}
for (int i=0;i<len;i++) {
output_samples[i] *= 2; // for example
}

This is updating the internal representation of the input in situ. Not
a very good idea at all. Take a copy. Return the updated copy.
Thanks for the pointers...
>
resultobj = PyString_FromStringAndSize(output_samples, len);
return resultobj;
}
This is the part I need help with. I've also used PyBuffer_...
subroutines which gave similar problems. Thanks for all of your other
comments, but I was hoping someone could just tell me what was wrong
with the code without having to worry about all of the other things
that could go wrong.
For completeness here is the complete c++ module & python output

//================================================== =====================
// Boost Includes
//================================================== ============
#include <boost/python.hpp>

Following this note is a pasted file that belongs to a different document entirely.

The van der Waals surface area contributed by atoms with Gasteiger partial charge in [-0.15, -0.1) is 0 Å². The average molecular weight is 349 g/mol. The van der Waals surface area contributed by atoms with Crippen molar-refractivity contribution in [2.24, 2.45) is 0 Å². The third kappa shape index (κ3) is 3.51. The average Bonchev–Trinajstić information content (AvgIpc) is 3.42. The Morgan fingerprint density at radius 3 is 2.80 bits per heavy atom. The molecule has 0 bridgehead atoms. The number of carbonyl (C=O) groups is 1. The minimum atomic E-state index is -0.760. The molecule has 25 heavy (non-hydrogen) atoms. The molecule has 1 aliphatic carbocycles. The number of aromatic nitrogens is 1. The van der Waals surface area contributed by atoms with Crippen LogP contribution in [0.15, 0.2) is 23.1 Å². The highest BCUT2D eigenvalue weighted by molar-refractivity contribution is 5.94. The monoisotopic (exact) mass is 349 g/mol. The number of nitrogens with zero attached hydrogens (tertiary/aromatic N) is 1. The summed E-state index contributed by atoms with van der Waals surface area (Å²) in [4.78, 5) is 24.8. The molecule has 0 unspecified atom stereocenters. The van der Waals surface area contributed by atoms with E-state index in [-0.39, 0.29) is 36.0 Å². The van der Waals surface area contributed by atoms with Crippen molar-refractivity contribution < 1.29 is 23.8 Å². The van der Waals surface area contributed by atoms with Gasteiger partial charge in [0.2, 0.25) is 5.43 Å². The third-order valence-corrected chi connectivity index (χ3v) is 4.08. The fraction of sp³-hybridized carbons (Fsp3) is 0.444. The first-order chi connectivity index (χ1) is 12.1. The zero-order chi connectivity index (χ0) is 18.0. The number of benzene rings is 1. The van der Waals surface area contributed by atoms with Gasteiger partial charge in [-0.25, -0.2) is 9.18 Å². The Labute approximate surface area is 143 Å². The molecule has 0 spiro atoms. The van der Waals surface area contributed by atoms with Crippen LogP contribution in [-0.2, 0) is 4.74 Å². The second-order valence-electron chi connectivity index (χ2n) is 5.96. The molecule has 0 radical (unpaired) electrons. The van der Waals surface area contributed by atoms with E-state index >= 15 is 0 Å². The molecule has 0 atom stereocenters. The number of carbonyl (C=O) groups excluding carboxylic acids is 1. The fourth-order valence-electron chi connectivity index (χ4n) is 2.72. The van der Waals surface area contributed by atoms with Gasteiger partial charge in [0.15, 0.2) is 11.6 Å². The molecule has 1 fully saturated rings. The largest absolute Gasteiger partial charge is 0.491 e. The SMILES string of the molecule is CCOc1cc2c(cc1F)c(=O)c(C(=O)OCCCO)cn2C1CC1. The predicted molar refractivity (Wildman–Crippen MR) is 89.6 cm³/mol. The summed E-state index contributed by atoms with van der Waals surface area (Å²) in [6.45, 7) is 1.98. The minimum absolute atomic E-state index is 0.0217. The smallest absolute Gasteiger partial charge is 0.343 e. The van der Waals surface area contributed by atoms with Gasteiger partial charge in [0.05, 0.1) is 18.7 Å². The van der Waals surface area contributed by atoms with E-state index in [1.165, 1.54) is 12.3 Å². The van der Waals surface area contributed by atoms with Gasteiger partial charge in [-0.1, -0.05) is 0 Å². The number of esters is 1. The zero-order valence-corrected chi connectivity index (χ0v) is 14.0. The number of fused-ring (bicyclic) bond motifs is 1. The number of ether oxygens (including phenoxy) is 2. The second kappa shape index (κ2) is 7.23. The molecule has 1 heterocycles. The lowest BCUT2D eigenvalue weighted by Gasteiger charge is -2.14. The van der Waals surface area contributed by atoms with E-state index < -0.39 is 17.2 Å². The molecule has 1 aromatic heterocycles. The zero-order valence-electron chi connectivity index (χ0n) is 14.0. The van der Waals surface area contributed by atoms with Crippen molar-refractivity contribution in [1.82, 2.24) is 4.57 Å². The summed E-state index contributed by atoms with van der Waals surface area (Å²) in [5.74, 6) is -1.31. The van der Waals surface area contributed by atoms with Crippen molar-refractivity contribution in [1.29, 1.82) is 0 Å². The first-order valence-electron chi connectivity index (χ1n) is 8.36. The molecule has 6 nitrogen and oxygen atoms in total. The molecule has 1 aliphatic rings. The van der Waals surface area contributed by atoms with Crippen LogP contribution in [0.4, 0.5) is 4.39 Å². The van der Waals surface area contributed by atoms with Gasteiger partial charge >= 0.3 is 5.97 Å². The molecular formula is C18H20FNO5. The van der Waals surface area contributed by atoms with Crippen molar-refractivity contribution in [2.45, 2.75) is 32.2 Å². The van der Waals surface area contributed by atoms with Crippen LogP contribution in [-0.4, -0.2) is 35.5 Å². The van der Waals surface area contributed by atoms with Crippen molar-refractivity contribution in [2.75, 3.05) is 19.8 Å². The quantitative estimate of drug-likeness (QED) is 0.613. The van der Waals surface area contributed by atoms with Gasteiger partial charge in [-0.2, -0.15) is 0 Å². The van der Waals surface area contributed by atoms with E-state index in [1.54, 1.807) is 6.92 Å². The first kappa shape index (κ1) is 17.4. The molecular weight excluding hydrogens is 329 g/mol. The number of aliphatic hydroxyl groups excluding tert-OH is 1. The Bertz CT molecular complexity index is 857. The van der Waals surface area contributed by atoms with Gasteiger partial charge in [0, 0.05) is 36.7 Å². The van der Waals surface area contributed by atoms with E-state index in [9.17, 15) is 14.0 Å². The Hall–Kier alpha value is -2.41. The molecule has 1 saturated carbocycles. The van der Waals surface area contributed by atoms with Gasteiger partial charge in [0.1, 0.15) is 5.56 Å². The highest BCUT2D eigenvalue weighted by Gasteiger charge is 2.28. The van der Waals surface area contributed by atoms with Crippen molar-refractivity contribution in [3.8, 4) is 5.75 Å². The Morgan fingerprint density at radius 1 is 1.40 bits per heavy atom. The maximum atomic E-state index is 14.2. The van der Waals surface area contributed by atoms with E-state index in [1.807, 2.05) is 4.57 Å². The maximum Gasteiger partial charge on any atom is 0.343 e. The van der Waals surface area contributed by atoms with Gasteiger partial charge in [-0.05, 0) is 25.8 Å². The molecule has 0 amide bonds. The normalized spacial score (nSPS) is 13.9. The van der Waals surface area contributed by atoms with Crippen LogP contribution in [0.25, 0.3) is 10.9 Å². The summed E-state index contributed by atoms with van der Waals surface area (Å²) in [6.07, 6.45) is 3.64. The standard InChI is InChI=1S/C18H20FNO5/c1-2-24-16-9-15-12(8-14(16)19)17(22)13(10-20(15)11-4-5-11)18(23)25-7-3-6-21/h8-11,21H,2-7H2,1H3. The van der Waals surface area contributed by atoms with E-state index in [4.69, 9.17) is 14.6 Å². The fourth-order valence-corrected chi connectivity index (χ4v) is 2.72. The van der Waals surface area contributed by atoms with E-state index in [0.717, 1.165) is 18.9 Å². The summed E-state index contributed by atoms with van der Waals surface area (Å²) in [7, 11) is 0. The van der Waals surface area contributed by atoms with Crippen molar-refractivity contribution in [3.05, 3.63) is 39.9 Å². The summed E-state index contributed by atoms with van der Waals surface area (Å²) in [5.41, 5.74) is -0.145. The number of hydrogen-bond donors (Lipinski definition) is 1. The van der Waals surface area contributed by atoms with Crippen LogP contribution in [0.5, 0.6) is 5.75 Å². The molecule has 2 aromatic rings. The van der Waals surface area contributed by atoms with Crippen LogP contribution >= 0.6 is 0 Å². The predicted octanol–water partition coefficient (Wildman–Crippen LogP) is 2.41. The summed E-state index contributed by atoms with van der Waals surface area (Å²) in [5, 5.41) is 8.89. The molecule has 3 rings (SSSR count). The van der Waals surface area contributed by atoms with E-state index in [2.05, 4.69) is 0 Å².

#include <boost/cstdint.hpp>
#include <boost/python/def.hpp>
#include <boost/python/args.hpp>
#include <boost/python/overloads.hpp>

// Using
================================================== =====================
using namespace boost::python;

static PyObject * proc_buf(PyObject *self, PyObject *args) {
PyObject *resultobj;
char* output_samples;
int len;
if (!PyArg_ParseTuple(args,"s#|l",&output_samples, &len)) {
return NULL; /* wrong arguments provided */
}
for (int i=0;i<len;i++) output_samples[i] *= 2;
resultobj = PyString_FromStringAndSize(output_samples, len);
return resultobj;
}
// Module
================================================== ====================
BOOST_PYTHON_MODULE(spuctest)
{
def("pass_buf",&proc_buf);
}

# python code
.....
buffy = mf.read()
print type(buffy)
buf = pass_buf(buffy, len(buffy))
print type(buf)
#

#python output
<type 'buffer'>
<type 'Nonetype'>

Aug 12 '06 #3

tk****@gmail.com wrote:
This is the part I need help with. I've also used PyBuffer_...
subroutines which gave similar problems. Thanks for all of your other